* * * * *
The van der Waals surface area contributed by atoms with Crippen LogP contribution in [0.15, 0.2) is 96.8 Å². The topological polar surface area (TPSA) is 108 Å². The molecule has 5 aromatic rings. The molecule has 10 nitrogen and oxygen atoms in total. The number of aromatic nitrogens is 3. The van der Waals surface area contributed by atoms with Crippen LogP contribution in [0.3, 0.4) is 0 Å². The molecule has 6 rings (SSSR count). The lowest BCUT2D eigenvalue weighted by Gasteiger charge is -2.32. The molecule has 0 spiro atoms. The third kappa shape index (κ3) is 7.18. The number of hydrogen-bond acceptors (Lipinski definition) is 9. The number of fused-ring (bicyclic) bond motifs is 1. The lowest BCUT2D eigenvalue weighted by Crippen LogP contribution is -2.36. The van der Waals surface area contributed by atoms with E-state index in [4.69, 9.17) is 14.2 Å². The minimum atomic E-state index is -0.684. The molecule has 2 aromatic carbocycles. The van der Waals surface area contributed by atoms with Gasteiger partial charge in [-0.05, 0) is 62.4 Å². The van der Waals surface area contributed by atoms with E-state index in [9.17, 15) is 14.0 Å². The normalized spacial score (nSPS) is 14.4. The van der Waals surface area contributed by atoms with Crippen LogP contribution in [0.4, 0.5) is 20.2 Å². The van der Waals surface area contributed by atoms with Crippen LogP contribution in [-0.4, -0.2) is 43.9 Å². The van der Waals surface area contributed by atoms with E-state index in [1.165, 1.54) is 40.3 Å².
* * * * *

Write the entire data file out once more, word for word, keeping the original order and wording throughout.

The van der Waals surface area contributed by atoms with Crippen LogP contribution in [0.15, 0.2) is 96.8 Å². The topological polar surface area (TPSA) is 108 Å². The molecule has 5 aromatic rings. The molecule has 10 nitrogen and oxygen atoms in total. The number of aromatic nitrogens is 3. The van der Waals surface area contributed by atoms with Crippen LogP contribution in [0.3, 0.4) is 0 Å². The molecule has 6 rings (SSSR count). The lowest BCUT2D eigenvalue weighted by Gasteiger charge is -2.32. The molecule has 0 spiro atoms. The third kappa shape index (κ3) is 7.18. The number of hydrogen-bond acceptors (Lipinski definition) is 9. The number of fused-ring (bicyclic) bond motifs is 1. The lowest BCUT2D eigenvalue weighted by Crippen LogP contribution is -2.36. The van der Waals surface area contributed by atoms with E-state index in [4.69, 9.17) is 14.2 Å². The minimum atomic E-state index is -0.684. The molecule has 2 aromatic carbocycles. The van der Waals surface area contributed by atoms with Gasteiger partial charge in [-0.05, 0) is 62.4 Å². The van der Waals surface area contributed by atoms with E-state index in [9.17, 15) is 14.0 Å². The normalized spacial score (nSPS) is 14.4. The van der Waals surface area contributed by atoms with Crippen LogP contribution in [0.4, 0.5) is 20.2 Å². The van der Waals surface area contributed by atoms with Crippen LogP contribution in [-0.4, -0.2) is 43.9 Å². The van der Waals surface area contributed by atoms with E-state index in [1.165, 1.54) is 40.3 Å².